Social media endangering undercover police work

We frequently read stories about law enforcement using social media to find and arrest criminals, but criminal organizations are also using online tools to help identify undercover police officers that try to infiltrate their ranks. With the growing use of facial recognition technology, it’s becoming easier to identify people online based purely on a picture.

As reported on TechWorld, former Australian Federal Police commissioner Mick Keelty discussed these dangers at a security conference in Sydney, Australia. The problem is that nearly everyone is using social media these days: Based on a recent survey, 90 percent of female officers and 81 percent of male officers were registered on at least one site and over 70 percent of the people admitted to using the sites on at least a weekly basis.

More alarming is that even people who don’t upload pictures of themselves to the Internet are still vulnerable. The survey found that 85 percent of respondents had their photos uploaded by someone else. This is dangerous for not only the undercover officer but also their friends and family since it links everyone together, allowing criminal organizations to get detailed personal information on the officer. Indeed, 42 percent of people claimed that it would be possible to identify their relationships based on these photos.

This issue not only affects current undercover officers but also teenagers who may someday want to work in the field. According to Keelty, “the 16-year-olds of today who might become officers in the future have already been exposed. It’s too late [for them to take it down] because once it’s uploaded, it’s there forever.

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12 Comments

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I though that when you're undercover, you change your identity? Doesn't that just make common sense? I guess, in this case that we're talking about, why not just add an extra method for being undercover?...changing your physical appearance.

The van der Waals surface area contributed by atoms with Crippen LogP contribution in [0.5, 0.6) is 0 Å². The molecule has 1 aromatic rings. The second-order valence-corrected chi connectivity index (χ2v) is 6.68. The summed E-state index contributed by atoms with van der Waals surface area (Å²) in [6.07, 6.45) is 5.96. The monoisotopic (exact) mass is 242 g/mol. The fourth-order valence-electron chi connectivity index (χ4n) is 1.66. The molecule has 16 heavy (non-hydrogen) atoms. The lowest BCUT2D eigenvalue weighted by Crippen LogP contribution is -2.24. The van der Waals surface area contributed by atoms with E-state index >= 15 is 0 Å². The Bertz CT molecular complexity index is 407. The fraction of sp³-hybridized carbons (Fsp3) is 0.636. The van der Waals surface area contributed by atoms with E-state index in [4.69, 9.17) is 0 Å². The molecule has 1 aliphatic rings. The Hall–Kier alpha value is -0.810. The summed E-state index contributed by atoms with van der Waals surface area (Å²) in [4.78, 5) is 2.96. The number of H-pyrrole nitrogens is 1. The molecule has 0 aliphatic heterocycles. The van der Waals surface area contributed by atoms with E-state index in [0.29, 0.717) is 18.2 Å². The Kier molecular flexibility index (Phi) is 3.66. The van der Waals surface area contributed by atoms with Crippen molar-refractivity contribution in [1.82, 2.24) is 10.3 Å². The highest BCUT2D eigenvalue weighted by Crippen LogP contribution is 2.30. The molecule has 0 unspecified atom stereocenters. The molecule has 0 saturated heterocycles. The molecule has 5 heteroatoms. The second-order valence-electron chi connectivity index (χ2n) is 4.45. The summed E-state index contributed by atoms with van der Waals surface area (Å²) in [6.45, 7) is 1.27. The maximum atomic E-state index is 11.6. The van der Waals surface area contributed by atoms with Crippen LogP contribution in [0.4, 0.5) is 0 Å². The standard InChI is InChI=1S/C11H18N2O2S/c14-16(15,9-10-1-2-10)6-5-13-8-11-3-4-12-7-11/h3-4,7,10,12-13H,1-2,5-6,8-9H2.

This could work the other ways as well. use the social network to upload the fake undercover identity and if anyone goes around poking, they will be more than convinced by finding all the facebook or google+ account with the fake undercover name and pictures.

And the solution: better privacy controls and privacy by default. That way, photos of police shouldn't be seen in public searches.

I don't have a social page..don't intend on ever getting one. I also don't allow my wife to put any thing related to me on her fb page. But this is a growing problem facing many people on many levels not just being hidden to the world but also causing issues with regular social interaction. Enter the recent article about twitter,fb and other means to communicate online are taking away of sports teams ability to have players play more as a group. They spend more time online and on fb for example than interacting with each other to know how the others think and react in a game situation such as CFB. If I was a coach at the college level I'd make it a rule you couldn't have them if you wished to play...just that simple.

Tartan said,
Just don't join social networks, problem solved.

"The survey found that 85 percent of respondents had their photos uploaded by someone else."

Read next time please

Glad I don't give a rat's ass about social media. If I get tired of being a programmer, I know I can be an undercover agent.

The 16 year old example is nonsense. If a 16 year old on Facebook stopped using the service before they became a policeman it would be no different to a 16 year old who stopped using the service before becoming a drug baron. Still, I wouldn't expect anything logical from Mick Keelty as the man's a halfwit.

Given the crimes that British police have committed whilst undercover here in the UK and in Germany I think it's probably a good thing if their activities are limited by social media. It could stop the next Mark Kennedy.

jakem1 said,
The 16 year old example is nonsense. If a 16 year old on Facebook stopped using the service before they became a policeman it would be no different to a 16 year old who stopped using the service before becoming a drug baron.

What? Drug barons aren't undercover. It's about hiding a different identity, not hiding elements of your existing one.

eh this doesn't affect the CIA's breeding programs, they keep them locked up underground until they are 18 anyways programming their directives....